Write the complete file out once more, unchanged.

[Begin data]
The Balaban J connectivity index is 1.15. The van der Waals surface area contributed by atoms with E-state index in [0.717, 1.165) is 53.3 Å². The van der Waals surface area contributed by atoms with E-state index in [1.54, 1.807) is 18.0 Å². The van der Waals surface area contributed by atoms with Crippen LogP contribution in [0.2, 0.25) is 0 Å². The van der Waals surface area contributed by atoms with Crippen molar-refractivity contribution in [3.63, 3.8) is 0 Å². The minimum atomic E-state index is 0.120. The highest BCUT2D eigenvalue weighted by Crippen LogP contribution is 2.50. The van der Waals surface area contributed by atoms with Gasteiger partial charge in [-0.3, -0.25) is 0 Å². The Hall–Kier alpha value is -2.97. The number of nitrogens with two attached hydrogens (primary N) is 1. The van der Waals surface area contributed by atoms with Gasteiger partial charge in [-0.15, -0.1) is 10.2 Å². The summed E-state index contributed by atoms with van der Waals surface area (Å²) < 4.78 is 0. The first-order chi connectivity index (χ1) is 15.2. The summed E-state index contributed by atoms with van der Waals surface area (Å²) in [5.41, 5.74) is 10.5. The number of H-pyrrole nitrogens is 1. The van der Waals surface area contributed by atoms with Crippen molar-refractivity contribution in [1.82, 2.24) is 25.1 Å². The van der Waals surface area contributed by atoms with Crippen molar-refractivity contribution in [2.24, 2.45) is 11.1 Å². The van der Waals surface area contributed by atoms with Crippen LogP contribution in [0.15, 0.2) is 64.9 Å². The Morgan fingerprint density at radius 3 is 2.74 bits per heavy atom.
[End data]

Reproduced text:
The Balaban J connectivity index is 1.15. The van der Waals surface area contributed by atoms with E-state index in [0.717, 1.165) is 53.3 Å². The van der Waals surface area contributed by atoms with E-state index in [1.54, 1.807) is 18.0 Å². The van der Waals surface area contributed by atoms with Crippen LogP contribution in [0.2, 0.25) is 0 Å². The van der Waals surface area contributed by atoms with Crippen molar-refractivity contribution in [3.63, 3.8) is 0 Å². The minimum atomic E-state index is 0.120. The highest BCUT2D eigenvalue weighted by Crippen LogP contribution is 2.50. The van der Waals surface area contributed by atoms with Gasteiger partial charge in [-0.3, -0.25) is 0 Å². The Hall–Kier alpha value is -2.97. The number of nitrogens with two attached hydrogens (primary N) is 1. The van der Waals surface area contributed by atoms with Gasteiger partial charge in [-0.15, -0.1) is 10.2 Å². The summed E-state index contributed by atoms with van der Waals surface area (Å²) < 4.78 is 0. The first-order chi connectivity index (χ1) is 15.2. The summed E-state index contributed by atoms with van der Waals surface area (Å²) in [5.41, 5.74) is 10.5. The number of H-pyrrole nitrogens is 1. The van der Waals surface area contributed by atoms with Crippen molar-refractivity contribution in [1.82, 2.24) is 25.1 Å². The van der Waals surface area contributed by atoms with Crippen molar-refractivity contribution in [2.24, 2.45) is 11.1 Å². The van der Waals surface area contributed by atoms with Crippen LogP contribution in [0.15, 0.2) is 64.9 Å². The Morgan fingerprint density at radius 3 is 2.74 bits per heavy atom.